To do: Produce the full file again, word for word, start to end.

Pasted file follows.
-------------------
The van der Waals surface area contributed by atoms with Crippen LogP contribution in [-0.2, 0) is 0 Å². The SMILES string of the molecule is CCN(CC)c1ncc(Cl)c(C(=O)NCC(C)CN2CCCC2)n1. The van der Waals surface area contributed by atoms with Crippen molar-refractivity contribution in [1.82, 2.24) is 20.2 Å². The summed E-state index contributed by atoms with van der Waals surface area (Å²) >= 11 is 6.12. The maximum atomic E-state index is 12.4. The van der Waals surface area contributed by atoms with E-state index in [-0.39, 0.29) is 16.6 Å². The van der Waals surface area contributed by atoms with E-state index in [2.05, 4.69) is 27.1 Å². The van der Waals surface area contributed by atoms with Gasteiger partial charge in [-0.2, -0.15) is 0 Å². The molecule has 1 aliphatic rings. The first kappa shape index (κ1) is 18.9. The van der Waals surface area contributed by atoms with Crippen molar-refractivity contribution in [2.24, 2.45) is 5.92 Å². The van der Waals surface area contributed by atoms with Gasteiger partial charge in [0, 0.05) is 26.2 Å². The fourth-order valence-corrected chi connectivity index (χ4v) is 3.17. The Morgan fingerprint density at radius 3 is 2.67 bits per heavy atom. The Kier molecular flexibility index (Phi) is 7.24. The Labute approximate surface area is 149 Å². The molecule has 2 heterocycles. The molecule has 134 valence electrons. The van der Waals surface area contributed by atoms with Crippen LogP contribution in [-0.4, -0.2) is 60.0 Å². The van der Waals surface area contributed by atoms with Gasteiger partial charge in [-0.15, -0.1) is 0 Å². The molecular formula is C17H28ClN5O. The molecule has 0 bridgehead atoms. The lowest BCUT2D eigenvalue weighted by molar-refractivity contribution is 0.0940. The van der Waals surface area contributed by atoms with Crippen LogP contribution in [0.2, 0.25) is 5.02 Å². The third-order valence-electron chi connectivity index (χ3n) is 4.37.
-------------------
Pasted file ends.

The van der Waals surface area contributed by atoms with Crippen LogP contribution in [-0.2, 0) is 0 Å². The SMILES string of the molecule is CCN(CC)c1ncc(Cl)c(C(=O)NCC(C)CN2CCCC2)n1. The van der Waals surface area contributed by atoms with Crippen molar-refractivity contribution in [1.82, 2.24) is 20.2 Å². The summed E-state index contributed by atoms with van der Waals surface area (Å²) >= 11 is 6.12. The maximum atomic E-state index is 12.4. The van der Waals surface area contributed by atoms with E-state index in [-0.39, 0.29) is 16.6 Å². The van der Waals surface area contributed by atoms with E-state index in [2.05, 4.69) is 27.1 Å². The van der Waals surface area contributed by atoms with Gasteiger partial charge in [-0.2, -0.15) is 0 Å². The molecule has 1 aliphatic rings. The first kappa shape index (κ1) is 18.9. The van der Waals surface area contributed by atoms with Crippen molar-refractivity contribution in [2.24, 2.45) is 5.92 Å². The van der Waals surface area contributed by atoms with Gasteiger partial charge in [0, 0.05) is 26.2 Å². The fourth-order valence-corrected chi connectivity index (χ4v) is 3.17. The Morgan fingerprint density at radius 3 is 2.67 bits per heavy atom. The Kier molecular flexibility index (Phi) is 7.24. The Labute approximate surface area is 149 Å². The molecule has 2 heterocycles. The molecule has 134 valence electrons. The van der Waals surface area contributed by atoms with Crippen LogP contribution in [-0.4, -0.2) is 60.0 Å². The van der Waals surface area contributed by atoms with Gasteiger partial charge in [-0.15, -0.1) is 0 Å². The molecular formula is C17H28ClN5O. The molecule has 0 bridgehead atoms. The lowest BCUT2D eigenvalue weighted by molar-refractivity contribution is 0.0940. The van der Waals surface area contributed by atoms with Crippen LogP contribution in [0.2, 0.25) is 5.02 Å². The third-order valence-electron chi connectivity index (χ3n) is 4.37.